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Spokane, Washington  Est. May 19, 1883

Game On: ‘Five Nights at Freddy’s’ film proof that video game adaptations are diversifying

While “Five Nights at Freddy’s” has numerous human protagonists, the franchise’s murderous animatronic mascots steal the show.  (Universal Pictures)
By Riordan Zentler For The Spokesman-Review

So much time had passed from the initial 2015 announcement of the film adaptation of Five Nights at Freddy’s that I was surprised to hear it was finally headed to screens this month. It was released Oct. 26 on the streaming service Peacock and hit theaters the following day.

Curiously, it is garnering highly negative reviews from critics and positive reviews from most general audiences. As of this writing, on RottenTomatoes the film holds a 28% Tomatometer from critics and an 89% audience score. Gaps between critical reception and audience response are not uncommon, but the gap with “Five Nights at Freddy’s” is surprisingly massive.

The film stars Josh Hutcherson as Mike Schmidt, a security guard haunted by the kidnapping of his younger brother that he failed to thwart. After losing his job, social services threaten to give custody of his younger sister Abby to their manipulative aunt Jane. With his options running out, Mike reluctantly accepts a job as a night guard at Freddy Fazbear’s Pizza, a long-defunct family entertainment center akin to Chuck E. Cheese.

Due to the nature of the film, it’s difficult to go into further depth without spoiling pivotal moments, of which there are many. Despite being based on a game series whose most-loyal fanbase is middle schoolers, the script is reasonably mature, touching on themes of loss, poverty and the importance of family.

Although the murderous animatronic antagonists are iconic mascots and bound to steal the show, the acting was surprisingly good, with Hutcherson delivering a very grounded and believable performance, Piper Rubio turning in one of the best child-acted roles I’ve seen in years, and Matthew Lillard playing an appropriately unhinged character.

Horror is one of my least-favorite movie genres, and I was pleasantly surprised to find that “Five Nights at Freddy’s” had relatively few jumpscares, instead prioritizing elements of mystery and suspense.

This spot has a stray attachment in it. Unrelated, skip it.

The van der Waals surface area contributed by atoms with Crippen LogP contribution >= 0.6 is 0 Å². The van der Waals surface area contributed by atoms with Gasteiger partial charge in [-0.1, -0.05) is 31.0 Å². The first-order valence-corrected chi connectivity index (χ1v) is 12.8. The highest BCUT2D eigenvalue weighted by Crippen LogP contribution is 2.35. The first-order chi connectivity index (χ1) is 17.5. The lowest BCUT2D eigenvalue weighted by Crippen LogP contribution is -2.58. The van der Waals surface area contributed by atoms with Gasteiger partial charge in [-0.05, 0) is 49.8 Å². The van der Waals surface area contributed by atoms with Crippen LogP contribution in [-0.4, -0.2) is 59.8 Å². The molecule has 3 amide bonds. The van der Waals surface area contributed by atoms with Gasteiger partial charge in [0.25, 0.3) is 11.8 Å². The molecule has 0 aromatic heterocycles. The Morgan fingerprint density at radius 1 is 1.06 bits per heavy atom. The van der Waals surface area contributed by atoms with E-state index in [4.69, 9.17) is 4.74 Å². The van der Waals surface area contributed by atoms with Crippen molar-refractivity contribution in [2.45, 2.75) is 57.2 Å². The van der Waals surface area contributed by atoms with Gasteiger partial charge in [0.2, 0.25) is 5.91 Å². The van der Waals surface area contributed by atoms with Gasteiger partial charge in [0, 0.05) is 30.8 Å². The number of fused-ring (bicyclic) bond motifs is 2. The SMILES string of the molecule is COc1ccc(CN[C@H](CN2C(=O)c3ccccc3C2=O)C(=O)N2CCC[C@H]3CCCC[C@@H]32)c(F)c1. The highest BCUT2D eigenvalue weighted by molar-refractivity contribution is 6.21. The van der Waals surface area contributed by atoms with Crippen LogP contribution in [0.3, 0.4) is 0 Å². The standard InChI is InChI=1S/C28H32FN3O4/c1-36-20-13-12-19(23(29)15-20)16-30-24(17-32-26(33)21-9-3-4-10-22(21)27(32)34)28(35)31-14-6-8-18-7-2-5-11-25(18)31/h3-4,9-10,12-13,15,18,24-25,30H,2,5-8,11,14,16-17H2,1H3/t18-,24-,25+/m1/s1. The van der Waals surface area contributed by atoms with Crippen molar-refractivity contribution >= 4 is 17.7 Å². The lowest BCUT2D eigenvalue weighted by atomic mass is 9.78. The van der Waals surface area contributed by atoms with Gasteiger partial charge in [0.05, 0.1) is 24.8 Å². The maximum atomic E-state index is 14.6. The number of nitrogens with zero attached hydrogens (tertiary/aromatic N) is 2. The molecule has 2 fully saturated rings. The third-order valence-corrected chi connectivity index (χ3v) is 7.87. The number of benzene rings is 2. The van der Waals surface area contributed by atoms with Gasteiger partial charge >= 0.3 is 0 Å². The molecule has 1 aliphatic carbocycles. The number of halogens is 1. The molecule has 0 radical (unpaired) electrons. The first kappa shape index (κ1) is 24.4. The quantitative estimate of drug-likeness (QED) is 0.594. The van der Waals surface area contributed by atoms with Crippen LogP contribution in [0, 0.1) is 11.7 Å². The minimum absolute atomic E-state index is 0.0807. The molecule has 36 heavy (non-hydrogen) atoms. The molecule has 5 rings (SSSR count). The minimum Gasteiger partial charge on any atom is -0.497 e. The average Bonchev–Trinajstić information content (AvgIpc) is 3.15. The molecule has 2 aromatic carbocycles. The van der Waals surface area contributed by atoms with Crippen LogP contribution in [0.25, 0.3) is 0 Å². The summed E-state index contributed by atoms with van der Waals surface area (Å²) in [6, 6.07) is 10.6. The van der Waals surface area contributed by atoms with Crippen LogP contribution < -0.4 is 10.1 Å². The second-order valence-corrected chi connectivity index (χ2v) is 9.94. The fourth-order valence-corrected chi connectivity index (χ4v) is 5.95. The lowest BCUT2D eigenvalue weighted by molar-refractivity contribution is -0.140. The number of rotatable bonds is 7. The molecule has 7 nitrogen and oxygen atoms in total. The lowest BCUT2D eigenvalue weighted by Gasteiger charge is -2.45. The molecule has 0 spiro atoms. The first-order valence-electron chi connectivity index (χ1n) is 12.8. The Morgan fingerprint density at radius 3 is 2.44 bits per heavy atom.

This comes as a surprise, because the video game franchise became famous largely for its numerous jumpscare moments. The vast majority of fan-produced works online consist of streamers and content creators practically leaping out of their chairs at various points in the game series – of which over a dozen have been produced since the franchise’s inception in 2014.

Although some would consider it a risky endeavor to depart from the jumpscare-centric formula of the games, it might have been a wise decision. Five Nights at Freddy’s is also popular for its bizarre lore surrounding the animatronic antagonists, and the movie spent a solid portion of its runtime fleshing out the tragic origins of those characters.

Indie game developer and series’ creator Scott Cawthon is credited for screenplay, story and production duties, and it shows. While the film made some departures from the games, the changes felt calculated – as such, fans of the series are sure to enjoy the film. As of writing, its box office total is $132.7 million grossed against a $20 million budget.

While “Five Nights at Freddy’s” isn’t raking in mountains of cash, as a more niche franchise it shouldn’t be expected to make “Sonic the Hedgehog 2’s” $405.4 million or “The Super Mario Bros. Movie’s” $1.362 billion. The ongoing success of a horror flick based on an indie game originally developed almost entirely by one individual is testament to filmgoers’ openness to a diverse array of genres and experiences.

With average film costs ballooning in recent years, industry leaders might also take note of “Five Nights at Freddy’s” more modest and downscaled approach to filmmaking. Not every movie needs a $100 million-plus budget or an explosive CGI-heavy finale.

Video game-to-film adaptations have been recently experiencing a sort of renaissance after a series of flops two decades ago, and it’s nice to see them diversifying. While it’s easy to appreciate heavy-hitters like “Mario,” “Pokémon” and “Mortal Kombat” gracing the big screen, there’s no reason smaller franchises can’t also make their own little splash.

Dozens of video game adaptations are currently planned such as BioShock, Borderlands, Beyond Good & Evil, Metal Gear Solid and Streets of Rage. If the quality of “Five Nights at Freddy’s” is a sign of things to come, count me in.